TSX Ends Weak As Commodity Prices Drop

(RTTNews) - The Canadian stock market saw a couple of brief spells in positive territory Thursday morning, but spent much of the day's session in the red and finally settled modestly lower.

Weak crude oil and gold prices, and concerns over rising tensions between the U.S. and China rendered the mood cautious.

Materials and information technology shares were the prominent losers. Healthcare and consumer discretionary stocks were a bit sluggish. Energy stocks were mostly subdued, while financial and telecom stocks found some support.

The benchmark S&P/TSX Composite Index ended with a loss of 58.48 points or 0.35% at 16,731.49, after hitting a low of 16,650.52 and a high of 16,835.09 in the session.

Yamana Gold (YRI.TO), Kinross Gold Corp (K.TO), Barrick Gold Corporation (ABX.TO) and B2Gold Corp (BTO.TO) lost 2 to 4.7% on strong volumes.

Shopify Inc. (SHOP.TO) declined by about 3.75%. Maxar Technologies (MAXR.TO) lost about 7%, while Cargojet (CJT.TO), Methanex Corporation (MX.TO) and Wheaton Precious Metals (WPM.TO) ended lower by 3.3 to 3.7%.

MTY Food Group (MTY.TO) climbed 6.6%. Great Canadian Gaming Corp (GC.TO) gained about 6.5%. BRP Inc. (DOO.TO) surged up 3.85%. BRP Inc. said it earned $126.1 million or $1.43 per share in net income for the quarter ended July 31, up from $93.3 million or 96 cents per diluted share a year earlier.

Canadian Imperial Bank of Commerce (CM.TO) surged up nearly 2%. The bank announced that it posted a net profit of $1.17 billion or $2.25 per diluted share in the third quarter of this year, down from $1.4 billion or $3.06 per diluted share a year earlier.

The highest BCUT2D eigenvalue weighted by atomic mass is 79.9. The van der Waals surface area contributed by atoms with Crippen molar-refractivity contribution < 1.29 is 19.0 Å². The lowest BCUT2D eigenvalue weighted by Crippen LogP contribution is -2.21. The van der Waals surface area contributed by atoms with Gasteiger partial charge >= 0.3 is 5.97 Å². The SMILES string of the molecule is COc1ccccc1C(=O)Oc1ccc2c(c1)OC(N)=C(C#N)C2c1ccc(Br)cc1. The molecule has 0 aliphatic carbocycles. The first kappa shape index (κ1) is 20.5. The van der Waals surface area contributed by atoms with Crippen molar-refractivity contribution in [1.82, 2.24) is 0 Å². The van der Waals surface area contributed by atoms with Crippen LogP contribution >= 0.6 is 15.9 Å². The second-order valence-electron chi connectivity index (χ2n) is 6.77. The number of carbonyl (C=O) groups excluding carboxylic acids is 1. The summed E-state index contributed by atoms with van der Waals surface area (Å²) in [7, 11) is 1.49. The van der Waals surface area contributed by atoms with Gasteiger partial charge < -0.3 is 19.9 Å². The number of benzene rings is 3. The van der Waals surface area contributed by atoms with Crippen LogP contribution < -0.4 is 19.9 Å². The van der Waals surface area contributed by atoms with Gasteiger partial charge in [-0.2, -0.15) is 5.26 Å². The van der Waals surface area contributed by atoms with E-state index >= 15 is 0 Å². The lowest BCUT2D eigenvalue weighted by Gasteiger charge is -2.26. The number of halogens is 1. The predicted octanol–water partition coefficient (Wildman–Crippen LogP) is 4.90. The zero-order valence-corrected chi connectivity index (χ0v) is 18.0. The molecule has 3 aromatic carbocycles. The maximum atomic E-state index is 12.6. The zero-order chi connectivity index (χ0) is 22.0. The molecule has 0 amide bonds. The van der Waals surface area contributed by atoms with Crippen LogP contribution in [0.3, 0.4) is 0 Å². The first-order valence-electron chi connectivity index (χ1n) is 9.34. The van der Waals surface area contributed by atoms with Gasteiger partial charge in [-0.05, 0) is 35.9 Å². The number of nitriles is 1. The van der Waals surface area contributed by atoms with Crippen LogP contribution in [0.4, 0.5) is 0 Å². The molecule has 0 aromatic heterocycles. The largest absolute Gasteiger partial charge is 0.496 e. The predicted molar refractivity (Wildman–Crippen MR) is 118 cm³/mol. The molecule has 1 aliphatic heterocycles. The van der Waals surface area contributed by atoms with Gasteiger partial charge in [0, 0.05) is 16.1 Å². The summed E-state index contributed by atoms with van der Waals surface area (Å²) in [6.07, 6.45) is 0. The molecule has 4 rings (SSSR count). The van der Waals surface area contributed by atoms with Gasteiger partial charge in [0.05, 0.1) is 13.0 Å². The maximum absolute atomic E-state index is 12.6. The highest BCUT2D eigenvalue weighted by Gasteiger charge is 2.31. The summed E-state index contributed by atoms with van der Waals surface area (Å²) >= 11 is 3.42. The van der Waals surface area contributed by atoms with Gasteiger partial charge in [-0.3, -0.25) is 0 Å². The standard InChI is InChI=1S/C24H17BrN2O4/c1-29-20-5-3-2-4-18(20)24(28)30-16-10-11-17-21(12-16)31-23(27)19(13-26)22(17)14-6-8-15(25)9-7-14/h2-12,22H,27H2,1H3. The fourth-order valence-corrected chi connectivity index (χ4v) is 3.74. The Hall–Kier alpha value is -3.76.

Air Canada (AC.TO) rallied 4.2%. Bank of Nova Scotia (BNS.TO) and Sun Life Financial Inc. (SLF.TO) gained 1.5% and 1.3%, respectively.

According to data released by Statistics Canada this morning, Canada's current account deficit narrowed to C$8.63 billion in the second quarter from a revised C$13.22 billion deficit in the first quarter. Economists expected trade deficit to come in at C$12.2 billion.

The goods and services gap decreased by C$5.3 billion to C$7.9 billion, as the goods deficit fell by C$1 billion to C$7.7 billion as exports fell by an unprecedented C$33.2 billion to C$106.9 billion and imports were down by a record C$34.2 billion to C$114.5 billion, the data showed.

Meanwhile, average weekly earnings of non-farm payroll employees in Canada grew 9.4% year-on-year to C$1,119 in June of 2020, following a revised record 10.3% jump in the previous month.

The views and opinions expressed herein are the views and opinions of the author and do not necessarily reflect those of Nasdaq, Inc.


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